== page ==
After the flight, we complete the post-flight paperwork followed by all crew from the task attending a thorough debrief on the mission, so I contribute to any discussion points that may have come out of the sortie. Here we analyse if the plan was flown and whether the client had achieved their training aims, plus any learning points that we can pull into future sorties. 

How does your job differ to being an airline pilot/being a corporate pilot?

Many elements of the flight preparation will look similar, but the flying differs from air transport flying in several areas. For a start, our briefings reflect a more military mentality. We rigorously examine every sortie and our performance, looking not just for what went well, but points where we can do better and, of course, any safety points. A two-hour flight can often be twice as long on the ground briefing and debriefing – this is quite different to an airline briefing, which would be much shorter.

We aren’t doing route A-to-B flying, so we usually end up at the same airfield where we started. Take-off and transit to the tactical airspace might look the same as any other commercial traffic, but once on task, we are immersed in a tactical environment on military tasking. The pilots are thinking about flying as a part of a formation, using a different communication and tactical language – the level of automation is minimal i.e. limited auto pilot usage. Unlike commercial airliners, we fly as formations, so purposefully try to get close to each rather than avoid! 

We vary the heights and speeds that we fly, including entering low level, which is very unusual for civilian aircraft. Every sortie has a plan, but that can change quickly on task, so you may have to re-plan and adapt. Flexibility and serving the customer’s needs safely are the priority. We operate the aircraft up to its limits of certification, including steep turns up to 60° angle of bank. Most commercial passengers wouldn’t appreciate their drinks being spilt…

How would lifestyle and roster be different from other flying jobs?

We’re a small team, so we fly with a small number of individuals, rather than the sizeable cast of characters that you would at a large airline on a daily basis. This builds up a huge sense of camaraderie… you know the individuals well when you walk through the door every day.

Regarding rosters, in an airline or at a corporate job you might know months in advance whether or not you’re on duty and flying. This is not the case in Special Missions, you may only have a week’s notice, and even this is subject to change based on customer requirements, plus there could be a lot of airport standby. However, as we operate to military schedules, the Falcon role is usually Monday to Friday – a rarity in the aviation industry.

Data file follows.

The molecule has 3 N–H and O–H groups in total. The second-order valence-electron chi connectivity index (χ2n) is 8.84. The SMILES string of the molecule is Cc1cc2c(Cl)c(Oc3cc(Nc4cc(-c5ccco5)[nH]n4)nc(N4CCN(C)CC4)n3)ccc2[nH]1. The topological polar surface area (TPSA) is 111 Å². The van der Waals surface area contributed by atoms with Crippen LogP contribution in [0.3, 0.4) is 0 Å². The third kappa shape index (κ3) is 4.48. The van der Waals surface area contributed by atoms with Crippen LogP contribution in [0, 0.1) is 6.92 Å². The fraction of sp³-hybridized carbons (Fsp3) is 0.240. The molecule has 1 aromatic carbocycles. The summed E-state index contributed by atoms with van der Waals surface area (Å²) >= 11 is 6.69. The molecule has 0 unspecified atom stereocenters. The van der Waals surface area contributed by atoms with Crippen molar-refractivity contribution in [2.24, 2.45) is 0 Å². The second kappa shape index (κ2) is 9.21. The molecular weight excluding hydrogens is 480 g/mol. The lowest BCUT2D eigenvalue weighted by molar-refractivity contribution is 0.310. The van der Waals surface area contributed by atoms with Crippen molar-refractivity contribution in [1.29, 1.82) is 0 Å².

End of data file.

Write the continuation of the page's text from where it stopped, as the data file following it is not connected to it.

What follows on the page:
One surveillance pilot who flew for the company’s ISR (Intelligence, Surveillance and Reconnaissance) division commented, “Because of the nature of the job, the flying is often very reactive rather than scheduled. You might get not much for weeks and then fly back-to-back for a whole shift. Also, there’ll often be discretion needed – you’re unlikely to be posting photos of yourself in uniform or beautiful skies from your aircraft on social media. However, the tight knit group of people committed to doing a worthwhile job is very rewarding.”

What is the best part of the job?

For the purist pilot, the best part of the role has to be the aircraft type and the challenging nature of the flying. For example, on a recent sortie we came back in ‘fighting wing’ and ‘arrow’ formations, followed by a ‘run and break’ manoeuvre to land on a crystal clear day. Flying low level – at 300ft doing 300kt – while chasing your shadow over the sea concentrates the mind considerably. We won’t do this type of flying on every sortie, but it is thrilling every time. 

And what is the worst?

A downside of the job for some people is the low number of flying hours. Compared to an airline where you might get about 900 a year, we are typically doing around 400 and are legally capped at 650, due to the nature of the flying. For a junior first officer who is building experience it means that it could be a lengthy progression up to command, possibly up to 7-10 years, whereas it is more quickly achievable with other operators. Remuneration and salary is also typically lower in Special Missions compared to an airline or corporate job.

What other kinds of special missions jobs are there out there?

Draken is the only UK operator offering Red Air services, but there are other Special Missions operators offering a wide range of aerial work. This includes survey and surveillance, often for the coastguard and fisheries, and other maritime patrol. Much of the helicopter industry could also be considered Special Missions, with pipeline work or search and rescue. Some operators specialise in calibration work, for example, to calibrate radars or instrument navigational aids at an airport. Most operators have the good/bad sides of Special Missions in common.

How would you advise newly graduated pilots looking to get into a Special Missions role? 

Typically operators don’t actively recruit, they rely on networking and word of mouth to fill roles. Now the industry is so good – and won’t last forever – it’s more likely that Special Missions will be recruiting openly. I have three tips:

1) Research companies you are interested in and put in a speculative CV. Be robust in your approach, don’t expect it to get looked at first time, but stay determined. 

2) Network. Attend events and find people to follow on Linkedin. Special Missions will largely recruit through connections, so don’t be afraid of making some. 

3) Develop your experience to have something enticing on your CV. Interesting experience within aviation or other flying jobs will improve the chances of your CV getting noticed.


To find out more about becoming a professional pilot, read our guide on how much it costs to get an ATPL.